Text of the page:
Twenty years of warfare filled with Navy Seals, helicopters and M4’s covered with “stuff” makes the shotgun look pretty pedestrian as a problem-solving tool. There are plenty of sound arguments as to why in any given situation there might be a better tool for the job. However, the shotgun is still a valid choice for interpersonal relationship management and in certain situations, is the right tool for the job. All tactical gear of any sort entails some kind of trade off- you have to decide what you’re willing to give up to get what you want and reason that it makes sense for what you’re trying to achieve. I’ve studied the social shotgun under Louis Awerbuck, Rob Haught and others- I know the tool very well, what it is and is not.

The shotgun is quite simply a man killer. Loaded with proper ammo and used within it’s effective range the shotgun kills very efficiently. There is no other shoulder fired weapon- other than something like a Barrett .50 that kills faster than a load of 00 buck at 7-15 yards. The simultaneous patterned arrival of 8 or 9 .33 caliber slugs provides a tremendous shock to the body and central nervous system. If you follow John Correia over at Active Self Protection you’re probably familiar with his “fudge I’ve been shot” reaction explanation, the shotgun has that effect on folks. Nobody gets solidly hit with a load of 00 and simply shrugs it off. If the goal is to end a close-range gunfight quickly, the shotgun will make that happen. Every long gun has the advantage of better ergonomics over the handgun. Better sights, better control of the weapon, greater power- all contribute to the greater lethality of the long gun in general. We carry handguns because they are convenient and currently more socially acceptable than long guns, but when it’s time to defend hearth and home, the long gun is always the preferred choice.

The shotgun is one of the most inexpensive self-defense tools a person can buy. A good quality- good enough to bet your life on, pump action shotgun can be had used from a pawn shop or gunshow for $150-200- even today- or, likely, free for the asking from Great Uncle Petes’ closet.  The preferred Remington 870 or Mossberg 590 will certainly cost you more, but the Mossberg 500- especially in “store brand” trim- think Western Auto, JC Higgins, can often be had, somewhat abused, very cheaply. While the 870 and 590 are much preferred for many reasons, there are many, many high-quality American made pump action shotguns that will fill the bill- American GI’s carried Winchester 97’s and 12’s, Remington model 10’s and later Ithaca M37’s along with several Stevens offerings into harms way in every conflict from WWI through Vietnam. The Rhodesians took Browning Auto 5’s to the Bush War—and a beat up Remington Model 11, the A5’s American cousin, is a slow seller in most gun shops and on dealers tables….The largest army in world history- a century plus of American duck and bunny hunters, have made sure that the shotgun is nearly as ubiquitous as the toaster.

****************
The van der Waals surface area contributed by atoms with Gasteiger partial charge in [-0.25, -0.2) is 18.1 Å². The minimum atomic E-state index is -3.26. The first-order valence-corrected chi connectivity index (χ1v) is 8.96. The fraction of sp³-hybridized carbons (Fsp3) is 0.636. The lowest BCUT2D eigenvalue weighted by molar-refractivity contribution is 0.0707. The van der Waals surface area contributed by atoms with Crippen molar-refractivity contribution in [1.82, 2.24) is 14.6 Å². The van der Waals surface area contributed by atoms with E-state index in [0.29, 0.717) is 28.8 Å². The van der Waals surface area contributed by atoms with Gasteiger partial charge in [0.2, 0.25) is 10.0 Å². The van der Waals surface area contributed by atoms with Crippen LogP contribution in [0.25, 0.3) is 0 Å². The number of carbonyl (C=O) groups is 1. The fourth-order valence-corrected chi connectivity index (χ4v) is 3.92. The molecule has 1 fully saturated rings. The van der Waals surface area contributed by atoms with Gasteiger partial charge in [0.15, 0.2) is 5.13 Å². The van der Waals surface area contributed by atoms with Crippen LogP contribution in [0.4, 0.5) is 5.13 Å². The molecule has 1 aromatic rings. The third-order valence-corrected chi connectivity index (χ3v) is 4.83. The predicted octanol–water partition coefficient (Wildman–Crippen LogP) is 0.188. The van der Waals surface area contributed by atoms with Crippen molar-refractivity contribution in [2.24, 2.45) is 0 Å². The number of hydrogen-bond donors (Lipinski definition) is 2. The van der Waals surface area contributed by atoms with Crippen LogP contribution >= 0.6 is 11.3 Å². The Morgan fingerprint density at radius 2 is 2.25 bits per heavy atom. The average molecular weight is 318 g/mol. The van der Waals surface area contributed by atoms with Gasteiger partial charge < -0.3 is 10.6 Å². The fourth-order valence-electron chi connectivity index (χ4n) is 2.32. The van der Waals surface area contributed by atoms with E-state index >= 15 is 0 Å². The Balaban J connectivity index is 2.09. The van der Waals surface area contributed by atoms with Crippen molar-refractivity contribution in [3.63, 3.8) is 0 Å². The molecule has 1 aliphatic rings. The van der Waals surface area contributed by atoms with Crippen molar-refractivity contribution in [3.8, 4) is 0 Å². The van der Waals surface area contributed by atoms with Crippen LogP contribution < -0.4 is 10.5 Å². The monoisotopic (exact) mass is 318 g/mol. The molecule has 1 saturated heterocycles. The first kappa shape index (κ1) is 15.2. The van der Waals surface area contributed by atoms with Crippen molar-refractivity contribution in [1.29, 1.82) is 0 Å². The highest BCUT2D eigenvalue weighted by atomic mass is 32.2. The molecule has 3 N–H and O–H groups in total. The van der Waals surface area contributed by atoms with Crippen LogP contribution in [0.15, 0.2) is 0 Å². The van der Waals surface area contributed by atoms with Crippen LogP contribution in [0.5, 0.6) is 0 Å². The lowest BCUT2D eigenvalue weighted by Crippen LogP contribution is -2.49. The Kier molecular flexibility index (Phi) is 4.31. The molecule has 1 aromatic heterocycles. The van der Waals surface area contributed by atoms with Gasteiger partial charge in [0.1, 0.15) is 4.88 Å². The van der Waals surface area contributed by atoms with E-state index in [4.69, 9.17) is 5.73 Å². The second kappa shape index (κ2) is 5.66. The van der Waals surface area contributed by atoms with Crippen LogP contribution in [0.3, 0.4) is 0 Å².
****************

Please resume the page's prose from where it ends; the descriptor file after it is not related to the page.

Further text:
This long-term popularity ensures that during various panics or emergencies, shotgun ammo is almost always one of the last common rounds to stay on the shelf. Long after the 9mm, 5.56 and .22 ammo is gone its usually possible to find some form of shotgun ammo. Now, buck and slugs will usually go fairly quickly but there is almost always some kind of shotgun ammo around- there are ways to make most of it, even cheap #8 birdshot quite lethal but they are beyond this article. Apart from the new ammo market, every serious or even casual bird hunter or trap shooter has at least a few boxes of ammo around- second hand shotgun ammo is a common item at garage sales, flea markets, pawn shops and gun shows.  As an example, the Winchester Ranger Mark 5 ammo on the tailgate of that pickup in the opening photo, was purchased at a pawn shop for $2, it was likely 50 years old or more- note the blue, “all new plastic” label on the boxes upper right corner- every round fired without issue.

This ubiquity is also an advantage of course in finding a good defensive shotgun at reasonable cost but it also has a subtle and not always appreciated value in terms of appearance. While they are fading, an entire generation of American service men and police knew the AK47 as “the bad guy gun”. Simply put, if they rolled up on a shooting scene with no more information than what the shooters were armed with- the guy with the AK was “probably the problem”. By extension, following several highly publicized mass shootings, for some time now, any box fed semi-automatic rifle has been seen in the same light. By contrast the shotgun has been a staple of American law enforcement armament since the days of Dodge City. Most rational people don’t immediately think old Uncle Petes’ bunny shooter is an “evil killing machine”. Even Joe Biden and Barrack Obama know that you can’t demonize a tool that many Americans have fond memories of from the field and generations of TV westerns and police dramas…It is rare that the shotgun is banned in even the most hoplophobic American jurisdictions.